An American who joined the Islamic State group and escaped after becoming disillusioned appeared in US court Thursday to face federal terror charges in a case that could provide insight on the jihadist group.
Mohamad Jamal Khweis, a 26-year-old facing charges of providing material support to IS, was ordered held without bail at the hearing in his home state of Virginia.
The case could shed new light on a trend that has seen IS successfully recruit disenchanted youths, including from Europe and the United States, to fight on its behalf.
Khweis voluntarily gave himself up to Kurdish peshmerga forces on March 14 near Sinjar Mountain in Kurdish-controlled territory in northern Iraq, according to an affidavit submitted by a special agent with the Federal Bureau of Investigation.
Sporting a timid look and not saying a word, Khweis looked over to his relatives seated in the courtroom, just hours after the unsealing of a federal criminal complaint against him.
“It was good to see him,” Khweis’s father said.
Khweis returned to the United States from the northern Iraqi city of Erbil late Wednesday, when he was placed in US custody.
Defense attorney John Zwerling suggested he may seek to throw out the government’s evidence, which is based on statements his client gave to Kurdish and FBI officials.
“Everything is not as it appears in the government’s pleadings,” Zwerling told reporters.
Asked whether Khweis had been treated well while detained by Kurdish authorities, Zwerling simply responded “now he is,” after being taken into US custody.
Khweis is due back in federal court in Alexandria, just outside Washington, on Tuesday for a detention hearing and on June 21 for a preliminary hearing.
– ‘Gave himself’ to IS –
Through a search of his electronic devices, investigators found that Khweis had been researching IS since December, with images of the World Trade Center burning on September 11, 2001, IS fighters and leaders, as well as maps of Iraq, Syria and Turkey, including known IS bastions.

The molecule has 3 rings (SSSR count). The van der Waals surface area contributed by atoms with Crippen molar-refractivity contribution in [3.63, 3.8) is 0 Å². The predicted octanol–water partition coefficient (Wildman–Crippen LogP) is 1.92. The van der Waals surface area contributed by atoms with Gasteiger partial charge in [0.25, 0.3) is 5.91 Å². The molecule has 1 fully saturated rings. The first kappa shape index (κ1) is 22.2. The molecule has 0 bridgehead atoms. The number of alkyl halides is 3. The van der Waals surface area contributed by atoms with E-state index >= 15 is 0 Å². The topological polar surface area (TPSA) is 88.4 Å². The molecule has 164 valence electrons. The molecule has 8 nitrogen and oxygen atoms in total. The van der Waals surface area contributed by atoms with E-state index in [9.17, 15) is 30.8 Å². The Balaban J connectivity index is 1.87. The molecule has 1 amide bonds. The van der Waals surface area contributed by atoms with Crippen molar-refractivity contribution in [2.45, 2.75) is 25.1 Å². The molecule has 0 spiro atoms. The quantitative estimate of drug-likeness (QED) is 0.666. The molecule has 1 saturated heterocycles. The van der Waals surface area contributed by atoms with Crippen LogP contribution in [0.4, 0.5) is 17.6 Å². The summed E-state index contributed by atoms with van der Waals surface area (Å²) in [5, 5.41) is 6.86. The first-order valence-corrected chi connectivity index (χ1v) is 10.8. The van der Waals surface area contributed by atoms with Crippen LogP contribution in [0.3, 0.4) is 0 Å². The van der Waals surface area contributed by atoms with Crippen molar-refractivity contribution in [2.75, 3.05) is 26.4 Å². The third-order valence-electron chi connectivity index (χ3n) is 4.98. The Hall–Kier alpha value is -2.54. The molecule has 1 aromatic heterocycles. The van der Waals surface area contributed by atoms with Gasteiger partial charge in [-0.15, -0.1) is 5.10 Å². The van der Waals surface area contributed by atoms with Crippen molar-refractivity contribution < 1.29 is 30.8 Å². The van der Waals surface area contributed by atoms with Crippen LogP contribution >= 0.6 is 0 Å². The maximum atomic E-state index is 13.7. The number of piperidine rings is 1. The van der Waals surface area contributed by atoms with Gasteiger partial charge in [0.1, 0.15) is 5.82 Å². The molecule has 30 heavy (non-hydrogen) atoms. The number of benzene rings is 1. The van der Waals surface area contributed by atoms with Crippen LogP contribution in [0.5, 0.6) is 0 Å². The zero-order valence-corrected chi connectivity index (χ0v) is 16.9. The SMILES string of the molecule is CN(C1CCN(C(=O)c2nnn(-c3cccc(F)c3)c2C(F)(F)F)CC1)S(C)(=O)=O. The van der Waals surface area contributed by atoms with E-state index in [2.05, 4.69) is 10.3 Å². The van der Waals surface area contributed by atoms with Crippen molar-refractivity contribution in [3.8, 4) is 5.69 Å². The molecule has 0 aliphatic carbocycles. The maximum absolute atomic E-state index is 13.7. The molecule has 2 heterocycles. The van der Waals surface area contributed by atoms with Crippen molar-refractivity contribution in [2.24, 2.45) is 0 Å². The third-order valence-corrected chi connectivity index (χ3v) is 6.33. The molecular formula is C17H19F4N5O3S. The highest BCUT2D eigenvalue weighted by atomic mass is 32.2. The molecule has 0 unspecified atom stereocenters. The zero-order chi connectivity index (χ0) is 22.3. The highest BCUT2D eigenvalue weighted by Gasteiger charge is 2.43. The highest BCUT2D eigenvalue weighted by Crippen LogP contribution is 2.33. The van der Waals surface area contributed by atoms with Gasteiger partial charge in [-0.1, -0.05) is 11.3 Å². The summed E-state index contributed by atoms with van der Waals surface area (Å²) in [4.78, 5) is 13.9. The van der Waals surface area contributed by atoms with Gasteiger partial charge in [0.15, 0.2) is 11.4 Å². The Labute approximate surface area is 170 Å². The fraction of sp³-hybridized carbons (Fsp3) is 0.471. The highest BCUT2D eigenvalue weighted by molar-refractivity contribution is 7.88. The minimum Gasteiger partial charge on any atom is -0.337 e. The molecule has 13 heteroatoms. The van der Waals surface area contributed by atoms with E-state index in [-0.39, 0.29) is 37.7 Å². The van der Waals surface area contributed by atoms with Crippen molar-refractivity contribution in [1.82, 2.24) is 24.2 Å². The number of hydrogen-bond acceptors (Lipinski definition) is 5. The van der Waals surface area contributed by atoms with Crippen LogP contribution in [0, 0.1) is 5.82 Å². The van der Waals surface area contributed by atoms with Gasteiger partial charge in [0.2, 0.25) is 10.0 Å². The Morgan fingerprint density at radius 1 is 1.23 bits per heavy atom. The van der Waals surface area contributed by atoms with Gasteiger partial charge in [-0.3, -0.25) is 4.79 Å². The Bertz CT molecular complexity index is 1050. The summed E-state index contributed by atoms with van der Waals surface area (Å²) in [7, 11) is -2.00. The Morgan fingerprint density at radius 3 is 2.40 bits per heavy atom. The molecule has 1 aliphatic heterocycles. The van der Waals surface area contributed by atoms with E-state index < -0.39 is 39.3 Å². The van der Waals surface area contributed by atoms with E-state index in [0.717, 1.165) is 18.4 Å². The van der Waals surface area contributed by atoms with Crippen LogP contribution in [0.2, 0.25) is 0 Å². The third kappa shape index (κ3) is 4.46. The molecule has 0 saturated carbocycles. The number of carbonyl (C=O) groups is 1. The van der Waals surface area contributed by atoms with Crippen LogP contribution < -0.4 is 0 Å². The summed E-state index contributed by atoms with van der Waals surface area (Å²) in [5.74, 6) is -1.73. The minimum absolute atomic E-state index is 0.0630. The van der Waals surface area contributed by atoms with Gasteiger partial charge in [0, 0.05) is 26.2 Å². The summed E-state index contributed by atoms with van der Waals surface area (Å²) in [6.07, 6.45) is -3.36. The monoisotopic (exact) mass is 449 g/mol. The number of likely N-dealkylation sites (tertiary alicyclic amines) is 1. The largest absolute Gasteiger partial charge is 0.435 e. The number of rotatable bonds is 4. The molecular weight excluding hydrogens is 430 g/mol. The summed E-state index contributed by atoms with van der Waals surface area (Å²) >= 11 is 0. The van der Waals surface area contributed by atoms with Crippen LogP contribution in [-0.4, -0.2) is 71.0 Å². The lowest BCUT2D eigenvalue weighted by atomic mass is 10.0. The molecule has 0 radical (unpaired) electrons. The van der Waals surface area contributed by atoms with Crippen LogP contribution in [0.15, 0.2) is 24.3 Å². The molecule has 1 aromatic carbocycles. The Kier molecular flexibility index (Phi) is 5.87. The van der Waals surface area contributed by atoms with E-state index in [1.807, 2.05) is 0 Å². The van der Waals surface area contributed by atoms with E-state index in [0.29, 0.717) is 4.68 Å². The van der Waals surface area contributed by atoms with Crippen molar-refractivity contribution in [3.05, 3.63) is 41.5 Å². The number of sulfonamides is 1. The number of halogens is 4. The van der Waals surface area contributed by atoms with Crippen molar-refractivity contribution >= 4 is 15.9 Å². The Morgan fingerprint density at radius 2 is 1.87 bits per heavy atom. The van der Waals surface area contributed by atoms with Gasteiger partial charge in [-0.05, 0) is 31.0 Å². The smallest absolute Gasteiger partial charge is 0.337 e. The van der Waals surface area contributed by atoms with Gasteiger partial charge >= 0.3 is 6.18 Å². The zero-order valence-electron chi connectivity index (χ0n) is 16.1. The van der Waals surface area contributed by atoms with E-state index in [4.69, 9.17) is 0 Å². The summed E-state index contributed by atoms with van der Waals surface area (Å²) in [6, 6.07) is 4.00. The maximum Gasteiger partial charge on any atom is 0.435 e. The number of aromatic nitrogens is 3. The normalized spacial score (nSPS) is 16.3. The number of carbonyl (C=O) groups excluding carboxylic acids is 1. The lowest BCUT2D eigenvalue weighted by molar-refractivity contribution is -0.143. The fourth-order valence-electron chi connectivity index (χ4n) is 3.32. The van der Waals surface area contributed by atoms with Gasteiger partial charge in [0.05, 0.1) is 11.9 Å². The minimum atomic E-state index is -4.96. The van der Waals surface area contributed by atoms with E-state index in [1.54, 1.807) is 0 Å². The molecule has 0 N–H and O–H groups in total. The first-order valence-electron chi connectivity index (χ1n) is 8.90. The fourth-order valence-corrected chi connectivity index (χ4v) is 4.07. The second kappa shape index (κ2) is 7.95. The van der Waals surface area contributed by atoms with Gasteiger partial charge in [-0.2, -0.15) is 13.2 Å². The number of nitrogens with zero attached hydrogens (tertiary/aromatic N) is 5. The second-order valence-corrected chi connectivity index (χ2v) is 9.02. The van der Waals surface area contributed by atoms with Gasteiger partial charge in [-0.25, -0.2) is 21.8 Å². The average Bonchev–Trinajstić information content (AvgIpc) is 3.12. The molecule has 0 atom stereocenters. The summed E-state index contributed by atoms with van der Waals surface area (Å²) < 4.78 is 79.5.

During an interview with federal investigators, Khweis “stated he ‘gave himself’ to ISIL and that they controlled him,” the affidavit read, using an acronym for the IS group.
“The defendant stated he was aware that ISIL wants to attack and destroy the United States. The defendant stated that ISIL wants America to be taken over.”
In a video released online days after his arrest, Khweis describes his contacts with IS before stating that he had renounced the group’s violent, extremist ideology.
Khweis later told the FBI that he had “provided misleading information in the video for self-protection,” according to the affidavit.
During his interviews, Khweis said he was initially inspired to join IS because he believed they were engaged in “peaceful and humanitarian efforts.”
In Turkey, on his way to IS territory, he used the code phrase “green bird” indicating his support for violent jihad, or holy war, in order to make IS recruiters feel at ease in dealing with him.
While staying in an IS safe house in Raqa, Syria, Khweis said he told another IS member he wanted to become a suicide bomber, though stressing he had believed the question was intended as a test of his commitment to IS, according to the affidavit.